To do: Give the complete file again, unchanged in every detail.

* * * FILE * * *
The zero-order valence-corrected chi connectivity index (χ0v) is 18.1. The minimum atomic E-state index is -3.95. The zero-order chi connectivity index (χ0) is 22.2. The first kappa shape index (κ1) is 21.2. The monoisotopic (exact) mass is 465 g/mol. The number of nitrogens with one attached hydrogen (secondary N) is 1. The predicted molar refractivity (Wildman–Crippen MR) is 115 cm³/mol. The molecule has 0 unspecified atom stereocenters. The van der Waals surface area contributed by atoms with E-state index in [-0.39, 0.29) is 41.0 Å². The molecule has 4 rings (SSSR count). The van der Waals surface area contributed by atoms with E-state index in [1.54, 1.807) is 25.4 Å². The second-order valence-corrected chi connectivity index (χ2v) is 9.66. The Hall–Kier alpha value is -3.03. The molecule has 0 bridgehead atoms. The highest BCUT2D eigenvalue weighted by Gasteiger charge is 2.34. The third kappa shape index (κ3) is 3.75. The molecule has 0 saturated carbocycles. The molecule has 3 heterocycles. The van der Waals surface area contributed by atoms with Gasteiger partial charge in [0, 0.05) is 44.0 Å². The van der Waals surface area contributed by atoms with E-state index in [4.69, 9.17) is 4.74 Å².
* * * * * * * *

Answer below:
The zero-order valence-corrected chi connectivity index (χ0v) is 18.1. The minimum atomic E-state index is -3.95. The zero-order chi connectivity index (χ0) is 22.2. The first kappa shape index (κ1) is 21.2. The monoisotopic (exact) mass is 465 g/mol. The number of nitrogens with one attached hydrogen (secondary N) is 1. The predicted molar refractivity (Wildman–Crippen MR) is 115 cm³/mol. The molecule has 0 unspecified atom stereocenters. The van der Waals surface area contributed by atoms with E-state index in [-0.39, 0.29) is 41.0 Å². The molecule has 4 rings (SSSR count). The van der Waals surface area contributed by atoms with E-state index in [1.54, 1.807) is 25.4 Å². The second-order valence-corrected chi connectivity index (χ2v) is 9.66. The Hall–Kier alpha value is -3.03. The molecule has 0 bridgehead atoms. The highest BCUT2D eigenvalue weighted by Gasteiger charge is 2.34. The third kappa shape index (κ3) is 3.75. The molecule has 0 saturated carbocycles. The molecule has 3 heterocycles. The van der Waals surface area contributed by atoms with Gasteiger partial charge in [0, 0.05) is 44.0 Å². The van der Waals surface area contributed by atoms with E-state index in [4.69, 9.17) is 4.74 Å².